I won’t tell you how old she is, but I will tell you that July 24th is Kristin Chenoweth’s
If you’re the type who remembers dates, you’ll immediately know that the recording was
made over ten years ago, for the Bernstein-Laurents-Sondheim masterpiece was sixty
years old last September.
Chenoweth, the most famous native of Broken Arrow, Oklahoma (unless you’re a
baseball fan who remembers Warren Spahn) may be best known for originating the role
of Glinda in WICKED. However, she was already an established Broadway name before
that mega-hit hit town. If you want to start at the very beginning of her Broadway career,
you go to Kander and Ebb’s 1997 musical STEEL PIER – the show that gave us a look at
those arduous dance marathons that killed soles and souls during the Depression.
Of the five cast members who made their Broadway debuts, two were given Theatre
World Awards whose aim is to honor those making auspicious first appearances on
Broadway and off. That Daniel McDonald won wasn’t so surprising, for he was the
show’s leading man. Chenoweth, however, was in a much smaller role as one of the
many marathon dancers.
“Precious” McGuire was her character’s name, befitting the four-foot-eleven Chenoweth.
Her character would be married on the dance floor, for marathons were famous for
holding ad hoc marriages as both a respite and a novelty. Precious, the former Little
Taffy Miss for Fralinger’s (a salt-water taffy outfit) would tie the knot and sing “Two of a
It also gave her the chance to show her astonishing coloratura. Actually, if we had known
more about her at the time, we wouldn’t have been as surprised; only later did we learn
that she had been an opera performance major at Oklahoma City University.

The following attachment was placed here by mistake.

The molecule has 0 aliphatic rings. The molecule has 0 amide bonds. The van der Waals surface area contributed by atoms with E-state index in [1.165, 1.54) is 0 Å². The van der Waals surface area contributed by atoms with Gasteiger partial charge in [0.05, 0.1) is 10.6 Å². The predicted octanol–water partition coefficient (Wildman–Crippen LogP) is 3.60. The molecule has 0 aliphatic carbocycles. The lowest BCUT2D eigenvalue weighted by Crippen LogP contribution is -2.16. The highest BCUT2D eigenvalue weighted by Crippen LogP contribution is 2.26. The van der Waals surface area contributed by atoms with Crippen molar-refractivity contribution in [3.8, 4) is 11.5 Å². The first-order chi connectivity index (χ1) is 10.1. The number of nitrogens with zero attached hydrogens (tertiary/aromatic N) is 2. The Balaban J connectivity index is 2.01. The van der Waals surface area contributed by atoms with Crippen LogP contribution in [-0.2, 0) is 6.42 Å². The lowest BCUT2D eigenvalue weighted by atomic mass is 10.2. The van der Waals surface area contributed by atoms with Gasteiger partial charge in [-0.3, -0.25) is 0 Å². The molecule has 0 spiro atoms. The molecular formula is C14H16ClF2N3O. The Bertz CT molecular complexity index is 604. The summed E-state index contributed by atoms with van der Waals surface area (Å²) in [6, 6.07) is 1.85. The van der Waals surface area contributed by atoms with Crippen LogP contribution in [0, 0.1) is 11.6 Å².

Despite a fine Kander and Ebb score, STEEL PIER couldn’t manage more that seventy-
six performances, so Chenoweth had to wait almost a year before her next major
assignment: A NEW BRAIN. This time she’d be working off-Broadway, but with two
other blue-chippers: William Finn, the composer-lyricist, and James Lapine, who co-
wrote the book with Finn.
In this autobiographical story about Finn’s inoperable brain tumor that almost killed him
but – thank the musical theater gods and all the others! – didn’t, Chenoweth played
Waitress. Needless to say, this was not a glamorous part that didn’t even afford her a solo. Still her chirpy-perky voice can easily be detected in the eleven cuts in which she
appears out of the score’s twenty-nine.
After A NEW BRAIN closed its Lincoln Center run on August 23, 1998, Chenoweth had
to wait five months to the day for her chance to stand center stage and deliver her
breakout-role song: “My New Philosophy” in the 1999 revival of YOU’RE A GOOD
MAN, CHARLIE BROWN.
If you only know the show from seeing its original production or hearing its original cast
album, this song title will be unfamiliar. For that matter, the character that Chenoweth
played wasn’t even in the 1967 off-Broadway production. Charles Schulz’s character of
Patty – not to be confused with Peppermint Patty, who came later – had waned in
popularity while Sally, Charlie Brown’s sister, had eclipsed her. As a result, Patty walked
the plank and Sally got on board the world-famous musical.
Original composer-lyricist Clark Gesner wasn’t up to creating any new material, so